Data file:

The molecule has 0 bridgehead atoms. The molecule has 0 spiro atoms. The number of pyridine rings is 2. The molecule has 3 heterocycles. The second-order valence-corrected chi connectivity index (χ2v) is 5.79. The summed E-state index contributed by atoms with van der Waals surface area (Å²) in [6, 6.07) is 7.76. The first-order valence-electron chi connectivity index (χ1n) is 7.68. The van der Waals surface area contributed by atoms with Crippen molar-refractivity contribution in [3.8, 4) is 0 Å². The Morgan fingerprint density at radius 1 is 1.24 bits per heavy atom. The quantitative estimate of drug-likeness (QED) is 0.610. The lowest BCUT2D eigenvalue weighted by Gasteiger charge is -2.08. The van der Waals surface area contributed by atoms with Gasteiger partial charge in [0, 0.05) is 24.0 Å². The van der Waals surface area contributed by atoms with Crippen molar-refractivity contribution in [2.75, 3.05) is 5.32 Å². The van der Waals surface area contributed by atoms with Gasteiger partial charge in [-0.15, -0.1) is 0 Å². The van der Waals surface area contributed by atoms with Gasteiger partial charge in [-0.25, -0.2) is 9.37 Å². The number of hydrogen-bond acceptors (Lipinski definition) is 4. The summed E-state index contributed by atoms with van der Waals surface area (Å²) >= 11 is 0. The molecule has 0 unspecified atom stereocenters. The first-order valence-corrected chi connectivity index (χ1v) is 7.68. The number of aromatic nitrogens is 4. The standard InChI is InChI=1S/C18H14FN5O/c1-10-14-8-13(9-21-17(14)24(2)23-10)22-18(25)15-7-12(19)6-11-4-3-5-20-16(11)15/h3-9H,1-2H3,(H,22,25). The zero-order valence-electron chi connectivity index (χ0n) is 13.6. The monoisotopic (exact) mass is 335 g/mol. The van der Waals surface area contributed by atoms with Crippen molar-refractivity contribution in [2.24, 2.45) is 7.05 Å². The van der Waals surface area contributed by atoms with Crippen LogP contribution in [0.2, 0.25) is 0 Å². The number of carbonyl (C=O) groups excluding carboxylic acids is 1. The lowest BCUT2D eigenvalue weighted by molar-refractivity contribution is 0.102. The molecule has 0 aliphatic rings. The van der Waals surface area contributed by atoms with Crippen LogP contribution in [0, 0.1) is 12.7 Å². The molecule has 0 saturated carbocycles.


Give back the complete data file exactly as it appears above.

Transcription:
The molecule has 0 bridgehead atoms. The molecule has 0 spiro atoms. The number of pyridine rings is 2. The molecule has 3 heterocycles. The second-order valence-corrected chi connectivity index (χ2v) is 5.79. The summed E-state index contributed by atoms with van der Waals surface area (Å²) in [6, 6.07) is 7.76. The first-order valence-electron chi connectivity index (χ1n) is 7.68. The van der Waals surface area contributed by atoms with Crippen molar-refractivity contribution in [3.8, 4) is 0 Å². The Morgan fingerprint density at radius 1 is 1.24 bits per heavy atom. The quantitative estimate of drug-likeness (QED) is 0.610. The lowest BCUT2D eigenvalue weighted by Gasteiger charge is -2.08. The van der Waals surface area contributed by atoms with Gasteiger partial charge in [0, 0.05) is 24.0 Å². The van der Waals surface area contributed by atoms with Crippen molar-refractivity contribution in [2.75, 3.05) is 5.32 Å². The van der Waals surface area contributed by atoms with Gasteiger partial charge in [-0.15, -0.1) is 0 Å². The van der Waals surface area contributed by atoms with Gasteiger partial charge in [-0.25, -0.2) is 9.37 Å². The number of hydrogen-bond acceptors (Lipinski definition) is 4. The summed E-state index contributed by atoms with van der Waals surface area (Å²) >= 11 is 0. The molecule has 0 unspecified atom stereocenters. The first-order valence-corrected chi connectivity index (χ1v) is 7.68. The number of aromatic nitrogens is 4. The standard InChI is InChI=1S/C18H14FN5O/c1-10-14-8-13(9-21-17(14)24(2)23-10)22-18(25)15-7-12(19)6-11-4-3-5-20-16(11)15/h3-9H,1-2H3,(H,22,25). The zero-order valence-electron chi connectivity index (χ0n) is 13.6. The monoisotopic (exact) mass is 335 g/mol. The van der Waals surface area contributed by atoms with Crippen molar-refractivity contribution in [2.24, 2.45) is 7.05 Å². The van der Waals surface area contributed by atoms with Crippen LogP contribution in [0.2, 0.25) is 0 Å². The number of carbonyl (C=O) groups excluding carboxylic acids is 1. The lowest BCUT2D eigenvalue weighted by molar-refractivity contribution is 0.102. The molecule has 0 aliphatic rings. The van der Waals surface area contributed by atoms with Crippen LogP contribution in [0, 0.1) is 12.7 Å². The molecule has 0 saturated carbocycles.